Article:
Mary and the Witch’s Flower
Directed by Hiromasa Yonebayashi
A girl discovers she has magic powers.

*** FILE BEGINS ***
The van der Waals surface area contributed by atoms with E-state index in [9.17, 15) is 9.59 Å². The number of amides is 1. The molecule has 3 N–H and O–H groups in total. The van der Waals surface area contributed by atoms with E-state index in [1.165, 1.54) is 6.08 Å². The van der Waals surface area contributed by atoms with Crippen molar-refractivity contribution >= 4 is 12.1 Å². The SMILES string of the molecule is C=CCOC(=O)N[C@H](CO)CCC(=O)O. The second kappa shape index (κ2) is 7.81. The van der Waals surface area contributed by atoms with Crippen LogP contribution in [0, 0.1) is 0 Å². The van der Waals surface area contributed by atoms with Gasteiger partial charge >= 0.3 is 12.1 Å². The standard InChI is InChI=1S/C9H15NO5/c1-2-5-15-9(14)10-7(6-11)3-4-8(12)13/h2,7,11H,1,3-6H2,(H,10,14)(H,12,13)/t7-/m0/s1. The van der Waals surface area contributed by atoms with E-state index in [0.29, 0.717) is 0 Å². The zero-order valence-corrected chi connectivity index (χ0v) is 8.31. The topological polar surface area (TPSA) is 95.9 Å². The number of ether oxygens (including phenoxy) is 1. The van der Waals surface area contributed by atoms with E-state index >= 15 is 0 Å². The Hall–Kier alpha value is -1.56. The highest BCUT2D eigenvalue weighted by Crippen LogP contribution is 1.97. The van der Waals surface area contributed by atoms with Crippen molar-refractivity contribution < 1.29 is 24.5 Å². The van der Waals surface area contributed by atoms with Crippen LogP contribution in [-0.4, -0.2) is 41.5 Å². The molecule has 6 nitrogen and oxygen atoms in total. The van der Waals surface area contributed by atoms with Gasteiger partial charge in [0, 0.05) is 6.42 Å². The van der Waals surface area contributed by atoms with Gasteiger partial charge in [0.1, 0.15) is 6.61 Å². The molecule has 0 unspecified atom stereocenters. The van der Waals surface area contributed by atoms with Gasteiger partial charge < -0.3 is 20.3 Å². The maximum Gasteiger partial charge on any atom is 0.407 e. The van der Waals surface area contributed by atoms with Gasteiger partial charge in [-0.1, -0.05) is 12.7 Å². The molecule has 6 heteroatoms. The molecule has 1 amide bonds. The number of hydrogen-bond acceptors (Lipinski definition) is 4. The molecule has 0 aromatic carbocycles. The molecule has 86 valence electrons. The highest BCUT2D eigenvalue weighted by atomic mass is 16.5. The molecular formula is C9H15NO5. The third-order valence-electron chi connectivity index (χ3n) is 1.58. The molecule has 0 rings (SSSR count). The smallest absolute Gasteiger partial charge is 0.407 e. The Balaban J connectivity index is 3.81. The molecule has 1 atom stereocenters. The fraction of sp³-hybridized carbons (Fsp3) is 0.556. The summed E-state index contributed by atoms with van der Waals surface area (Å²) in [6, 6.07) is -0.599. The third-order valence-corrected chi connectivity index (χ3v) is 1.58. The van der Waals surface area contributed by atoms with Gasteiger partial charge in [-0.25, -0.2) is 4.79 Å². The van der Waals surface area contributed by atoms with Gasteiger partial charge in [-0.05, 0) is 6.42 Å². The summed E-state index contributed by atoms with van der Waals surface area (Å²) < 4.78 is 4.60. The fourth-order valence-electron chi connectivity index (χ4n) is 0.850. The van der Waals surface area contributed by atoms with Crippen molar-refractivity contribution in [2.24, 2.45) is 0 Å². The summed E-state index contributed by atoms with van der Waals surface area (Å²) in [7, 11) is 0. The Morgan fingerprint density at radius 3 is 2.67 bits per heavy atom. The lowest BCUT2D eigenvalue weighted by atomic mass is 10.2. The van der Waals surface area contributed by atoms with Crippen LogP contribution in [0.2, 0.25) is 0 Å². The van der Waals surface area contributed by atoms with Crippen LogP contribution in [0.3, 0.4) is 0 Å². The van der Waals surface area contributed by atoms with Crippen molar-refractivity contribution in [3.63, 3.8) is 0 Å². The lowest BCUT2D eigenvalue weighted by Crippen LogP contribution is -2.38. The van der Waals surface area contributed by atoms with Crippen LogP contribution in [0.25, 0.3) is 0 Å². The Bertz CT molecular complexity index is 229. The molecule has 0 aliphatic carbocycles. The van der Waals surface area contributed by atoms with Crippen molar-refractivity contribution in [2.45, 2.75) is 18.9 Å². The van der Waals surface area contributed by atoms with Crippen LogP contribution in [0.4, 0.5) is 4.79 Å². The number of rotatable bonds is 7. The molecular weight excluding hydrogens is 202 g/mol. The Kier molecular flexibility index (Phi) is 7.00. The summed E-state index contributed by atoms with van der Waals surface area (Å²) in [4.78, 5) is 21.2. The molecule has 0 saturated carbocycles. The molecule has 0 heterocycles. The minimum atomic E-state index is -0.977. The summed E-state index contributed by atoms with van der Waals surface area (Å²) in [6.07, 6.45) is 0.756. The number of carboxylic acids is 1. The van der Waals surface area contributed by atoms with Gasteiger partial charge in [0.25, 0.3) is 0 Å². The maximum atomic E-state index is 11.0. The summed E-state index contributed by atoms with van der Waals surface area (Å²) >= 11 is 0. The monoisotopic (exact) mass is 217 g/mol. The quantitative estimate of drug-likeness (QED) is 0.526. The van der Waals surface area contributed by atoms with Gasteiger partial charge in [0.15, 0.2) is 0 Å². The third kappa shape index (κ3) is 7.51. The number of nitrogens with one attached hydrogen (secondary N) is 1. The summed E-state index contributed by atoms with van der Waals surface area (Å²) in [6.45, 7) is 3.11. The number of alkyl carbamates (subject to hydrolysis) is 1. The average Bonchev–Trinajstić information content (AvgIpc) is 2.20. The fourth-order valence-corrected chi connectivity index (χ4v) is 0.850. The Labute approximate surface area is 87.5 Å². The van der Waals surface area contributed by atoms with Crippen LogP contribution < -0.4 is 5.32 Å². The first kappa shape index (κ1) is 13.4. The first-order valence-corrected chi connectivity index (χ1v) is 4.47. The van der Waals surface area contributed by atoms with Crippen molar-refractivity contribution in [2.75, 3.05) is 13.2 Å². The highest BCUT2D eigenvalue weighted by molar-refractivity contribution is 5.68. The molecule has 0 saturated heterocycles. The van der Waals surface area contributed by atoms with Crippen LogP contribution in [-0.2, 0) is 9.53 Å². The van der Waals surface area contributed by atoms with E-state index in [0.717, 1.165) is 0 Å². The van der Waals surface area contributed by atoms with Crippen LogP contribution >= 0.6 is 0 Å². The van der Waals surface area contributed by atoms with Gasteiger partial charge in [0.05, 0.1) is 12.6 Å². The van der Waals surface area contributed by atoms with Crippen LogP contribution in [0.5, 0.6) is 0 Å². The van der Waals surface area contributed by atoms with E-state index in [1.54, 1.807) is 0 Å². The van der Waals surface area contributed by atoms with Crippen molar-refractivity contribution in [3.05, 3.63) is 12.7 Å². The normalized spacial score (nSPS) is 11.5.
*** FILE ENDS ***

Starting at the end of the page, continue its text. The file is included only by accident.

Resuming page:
When you leave the theater after viewing this Japanese import, the world you re-enter “seems more capable of magic than it did before,” said Justin Chang in the Los Angeles Times. The movie, a debut for an outfit founded by veterans of the storied Studio Ghibli, centers on a preteen heroine who finds a magic flower that bestows on her the ability to ride a broomstick. Though the film “doesn’t have the imaginative depth of Ghibli masterpieces like Spirited Away,” its “wondrously inviting” hand-drawn imagery instantly enchants. As Mary stumbles upon a school for witches that’ll bring to mind Harry Potter’s alma mater, “one shot after another elicits wide-eyed awe,” said Sam Adams in Slate.com. Unfortunately, we’ve seen very similar images from Ghibli’s artists, and Mary’s coming-of-age story takes a far too conventional path. Still, the visual artistry can be reward enough, said Bilge Ebiri in VillageVoice.com. Mary’s new school is “a realm of eerie beauty, alternating between steampunk bustle and space-age grandeur.” The movie is packed with such imagery; “it’s at times so gorgeous and intricate that you might not know where to look.”